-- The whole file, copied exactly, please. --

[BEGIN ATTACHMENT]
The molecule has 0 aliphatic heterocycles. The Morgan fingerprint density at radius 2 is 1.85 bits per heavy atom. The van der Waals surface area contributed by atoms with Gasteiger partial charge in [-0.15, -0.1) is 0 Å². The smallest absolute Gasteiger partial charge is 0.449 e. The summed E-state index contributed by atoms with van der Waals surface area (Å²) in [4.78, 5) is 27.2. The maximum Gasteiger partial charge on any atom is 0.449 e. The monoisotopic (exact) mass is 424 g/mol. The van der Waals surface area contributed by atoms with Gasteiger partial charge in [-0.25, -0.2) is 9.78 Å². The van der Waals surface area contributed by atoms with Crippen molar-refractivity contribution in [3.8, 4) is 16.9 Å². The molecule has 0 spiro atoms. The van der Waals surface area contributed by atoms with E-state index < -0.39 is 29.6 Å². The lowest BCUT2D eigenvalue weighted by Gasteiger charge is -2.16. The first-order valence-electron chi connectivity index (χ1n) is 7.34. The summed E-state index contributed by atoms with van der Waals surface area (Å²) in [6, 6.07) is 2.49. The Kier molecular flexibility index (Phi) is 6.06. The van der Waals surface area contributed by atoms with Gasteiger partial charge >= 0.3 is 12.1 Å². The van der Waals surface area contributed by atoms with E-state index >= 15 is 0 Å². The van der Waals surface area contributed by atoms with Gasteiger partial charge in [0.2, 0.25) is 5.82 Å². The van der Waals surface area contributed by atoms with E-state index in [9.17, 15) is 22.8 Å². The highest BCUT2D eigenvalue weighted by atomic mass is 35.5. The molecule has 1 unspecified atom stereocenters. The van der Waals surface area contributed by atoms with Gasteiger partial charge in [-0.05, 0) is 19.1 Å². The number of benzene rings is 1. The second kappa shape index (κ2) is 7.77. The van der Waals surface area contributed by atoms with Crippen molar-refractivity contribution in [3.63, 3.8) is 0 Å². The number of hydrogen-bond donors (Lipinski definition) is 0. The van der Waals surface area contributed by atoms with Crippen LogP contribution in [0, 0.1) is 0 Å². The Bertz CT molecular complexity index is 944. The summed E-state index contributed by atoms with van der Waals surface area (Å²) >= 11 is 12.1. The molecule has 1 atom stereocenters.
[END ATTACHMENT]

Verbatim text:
The molecule has 0 aliphatic heterocycles. The Morgan fingerprint density at radius 2 is 1.85 bits per heavy atom. The van der Waals surface area contributed by atoms with Gasteiger partial charge in [-0.15, -0.1) is 0 Å². The smallest absolute Gasteiger partial charge is 0.449 e. The summed E-state index contributed by atoms with van der Waals surface area (Å²) in [4.78, 5) is 27.2. The maximum Gasteiger partial charge on any atom is 0.449 e. The monoisotopic (exact) mass is 424 g/mol. The van der Waals surface area contributed by atoms with Gasteiger partial charge in [-0.25, -0.2) is 9.78 Å². The van der Waals surface area contributed by atoms with Crippen molar-refractivity contribution in [3.8, 4) is 16.9 Å². The molecule has 0 spiro atoms. The van der Waals surface area contributed by atoms with E-state index < -0.39 is 29.6 Å². The lowest BCUT2D eigenvalue weighted by Gasteiger charge is -2.16. The first-order valence-electron chi connectivity index (χ1n) is 7.34. The summed E-state index contributed by atoms with van der Waals surface area (Å²) in [6, 6.07) is 2.49. The Kier molecular flexibility index (Phi) is 6.06. The van der Waals surface area contributed by atoms with Gasteiger partial charge >= 0.3 is 12.1 Å². The van der Waals surface area contributed by atoms with E-state index >= 15 is 0 Å². The van der Waals surface area contributed by atoms with Gasteiger partial charge in [0.2, 0.25) is 5.82 Å². The van der Waals surface area contributed by atoms with E-state index in [9.17, 15) is 22.8 Å². The highest BCUT2D eigenvalue weighted by atomic mass is 35.5. The molecule has 1 unspecified atom stereocenters. The van der Waals surface area contributed by atoms with Gasteiger partial charge in [-0.05, 0) is 19.1 Å². The number of benzene rings is 1. The second kappa shape index (κ2) is 7.77. The van der Waals surface area contributed by atoms with Crippen molar-refractivity contribution in [3.63, 3.8) is 0 Å². The number of hydrogen-bond donors (Lipinski definition) is 0. The van der Waals surface area contributed by atoms with Crippen LogP contribution in [0, 0.1) is 0 Å². The Bertz CT molecular complexity index is 944. The summed E-state index contributed by atoms with van der Waals surface area (Å²) >= 11 is 12.1. The molecule has 1 atom stereocenters.